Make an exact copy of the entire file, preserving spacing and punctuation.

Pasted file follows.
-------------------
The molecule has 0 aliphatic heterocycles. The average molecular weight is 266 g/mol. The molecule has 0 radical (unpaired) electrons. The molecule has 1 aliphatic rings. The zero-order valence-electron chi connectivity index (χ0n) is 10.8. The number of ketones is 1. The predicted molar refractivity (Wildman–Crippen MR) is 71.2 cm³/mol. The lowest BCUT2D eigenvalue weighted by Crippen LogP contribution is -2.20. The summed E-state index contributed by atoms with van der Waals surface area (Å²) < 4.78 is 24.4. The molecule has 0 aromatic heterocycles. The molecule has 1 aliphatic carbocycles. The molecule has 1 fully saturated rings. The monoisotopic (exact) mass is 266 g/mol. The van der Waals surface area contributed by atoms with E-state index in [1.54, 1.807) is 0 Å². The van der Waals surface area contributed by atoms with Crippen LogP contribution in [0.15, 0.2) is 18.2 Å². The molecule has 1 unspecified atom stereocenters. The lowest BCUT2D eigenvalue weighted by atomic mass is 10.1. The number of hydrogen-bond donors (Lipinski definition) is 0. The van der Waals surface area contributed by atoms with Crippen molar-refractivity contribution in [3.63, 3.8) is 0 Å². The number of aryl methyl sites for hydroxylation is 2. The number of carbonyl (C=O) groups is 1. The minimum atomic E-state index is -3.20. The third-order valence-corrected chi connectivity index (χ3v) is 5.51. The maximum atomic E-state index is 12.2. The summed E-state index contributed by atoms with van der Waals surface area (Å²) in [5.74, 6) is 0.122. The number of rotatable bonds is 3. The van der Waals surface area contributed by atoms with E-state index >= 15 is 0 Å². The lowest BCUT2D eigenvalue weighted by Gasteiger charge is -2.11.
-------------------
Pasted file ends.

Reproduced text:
The molecule has 0 aliphatic heterocycles. The average molecular weight is 266 g/mol. The molecule has 0 radical (unpaired) electrons. The molecule has 1 aliphatic rings. The zero-order valence-electron chi connectivity index (χ0n) is 10.8. The number of ketones is 1. The predicted molar refractivity (Wildman–Crippen MR) is 71.2 cm³/mol. The lowest BCUT2D eigenvalue weighted by Crippen LogP contribution is -2.20. The summed E-state index contributed by atoms with van der Waals surface area (Å²) < 4.78 is 24.4. The molecule has 0 aromatic heterocycles. The molecule has 1 aliphatic carbocycles. The molecule has 1 fully saturated rings. The monoisotopic (exact) mass is 266 g/mol. The van der Waals surface area contributed by atoms with E-state index in [1.54, 1.807) is 0 Å². The van der Waals surface area contributed by atoms with Crippen LogP contribution in [0.15, 0.2) is 18.2 Å². The molecule has 1 unspecified atom stereocenters. The lowest BCUT2D eigenvalue weighted by atomic mass is 10.1. The number of hydrogen-bond donors (Lipinski definition) is 0. The van der Waals surface area contributed by atoms with Crippen molar-refractivity contribution in [3.63, 3.8) is 0 Å². The number of aryl methyl sites for hydroxylation is 2. The number of carbonyl (C=O) groups is 1. The minimum atomic E-state index is -3.20. The third-order valence-corrected chi connectivity index (χ3v) is 5.51. The maximum atomic E-state index is 12.2. The summed E-state index contributed by atoms with van der Waals surface area (Å²) in [5.74, 6) is 0.122. The number of rotatable bonds is 3. The van der Waals surface area contributed by atoms with E-state index >= 15 is 0 Å². The lowest BCUT2D eigenvalue weighted by Gasteiger charge is -2.11.